Track Presentations Effectively With CrunchConnect
Productivity, as I see it anyway, is the art of focusing your attention where it counts. For sales people, that means knowing which of your efforts are likely to close a deal, and which will just keep your wheels spinning. That's relatively easy to do in person, when you can read the facial expressions of your audience throughout a presentation to get instant feedback on who's listening, who's bored, and who has unspoken concerns about slide 7. A new cloud presentation and meeting tool called CrunchConnect aims to give you similar instant feedback over the Web.
Online meeting services like WebEx and GoToMeeting have made it easier than ever to get your presentation in front of more eyeballs, but they do little to help you gauge how interested your prospects actually are in what you're saying. That ambiguity can be death to a salesman.
CrunchConnect aims to alleviate ambiguity in your sales relationships by surfacing real-time information that you can actually use. It tells you who's actually watching the presentation and who's off doing something else in another Window while you're presenting. It also lets you analyze the performance of slide decks you've emailed to your contacts, so you can see who's reading them, and for how long.
Unlike most online meeting services, CrunchConnect starts giving you useful information about your contacts the moment they log in. When your guests arrive, they won't just be dropped straight into the meeting. Instead, they'll arrive in a chat-enabled waiting room, where you can meet with them and set the tone of the meeting while you wait for all of your guests to connect. While you're in there, CrunchConnect gives you some data you can use as icebreakers in the conversation, from local weather reports from your guests' regions to their latest Twitter posts. It's a good way to get the conversation flowing and make sure everyone's tuned in before you start your presentation. Once everyone has arrived, you can pull them all into the meeting room at once.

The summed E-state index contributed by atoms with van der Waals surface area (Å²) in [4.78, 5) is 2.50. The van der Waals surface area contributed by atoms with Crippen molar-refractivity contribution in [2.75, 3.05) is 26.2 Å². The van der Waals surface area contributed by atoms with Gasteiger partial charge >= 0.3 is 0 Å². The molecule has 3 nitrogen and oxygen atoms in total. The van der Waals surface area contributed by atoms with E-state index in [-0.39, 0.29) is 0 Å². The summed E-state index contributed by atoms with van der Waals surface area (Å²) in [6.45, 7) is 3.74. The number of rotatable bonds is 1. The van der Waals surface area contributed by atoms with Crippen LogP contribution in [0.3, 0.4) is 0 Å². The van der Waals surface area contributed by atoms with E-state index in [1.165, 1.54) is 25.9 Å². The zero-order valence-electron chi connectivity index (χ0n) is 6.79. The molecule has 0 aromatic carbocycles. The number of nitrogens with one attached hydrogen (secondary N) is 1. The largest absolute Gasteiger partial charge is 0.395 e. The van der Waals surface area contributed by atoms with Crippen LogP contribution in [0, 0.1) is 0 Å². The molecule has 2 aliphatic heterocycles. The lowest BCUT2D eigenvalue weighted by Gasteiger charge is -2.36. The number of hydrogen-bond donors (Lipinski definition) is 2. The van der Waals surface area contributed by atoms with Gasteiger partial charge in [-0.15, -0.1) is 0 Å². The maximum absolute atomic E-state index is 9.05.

As with other Web meeting tools, CrunchConnect gives you the option of sharing a slide deck or sharing your screen, and lets you switch between the two. Throughout your presentation, you'll get realtime status updates about who's paying attention and who's not. When someone leaves the presentation to go read their email or do something else in another browser tab or another window, CrunchConnect outlines their avatar in red. You can use this information to steer the conversation in their direction and pull them back in, or you can just make a mental note that the person isn't that interested in what you're talking about. Either way, it's helpful.
Even more helpful is the analytics system built into the presentation decks tool. When you use CrunchConnect to send a slide deck to your contacts, it tracks who opens it and how long they look at each page. It also gives you their location and IP address, so you can tell if they've forwarded it on to colleagues, which is also useful to know. After all, if you're talking to a buyer in Minneapolis and you know his boss is in New York, you might surmise that he's forwarded your deck to his boss if you see that someone in New York has opened it.
Just as importantly, you can use the detailed stats on how long each person looked at each slide to spot opportunities. Are they lingering a little too long on the pricing slide? Maybe you have some issues to address there.
CrunchConnect is a freemium service, currently available on an invite-only basis. Because I'm not comfortable writing about services that my readers can't actually try for themselves, the folks at CrunchConnect have given me 500 invites to share with you all: Click here if you'd like to give CrunchConnect a try.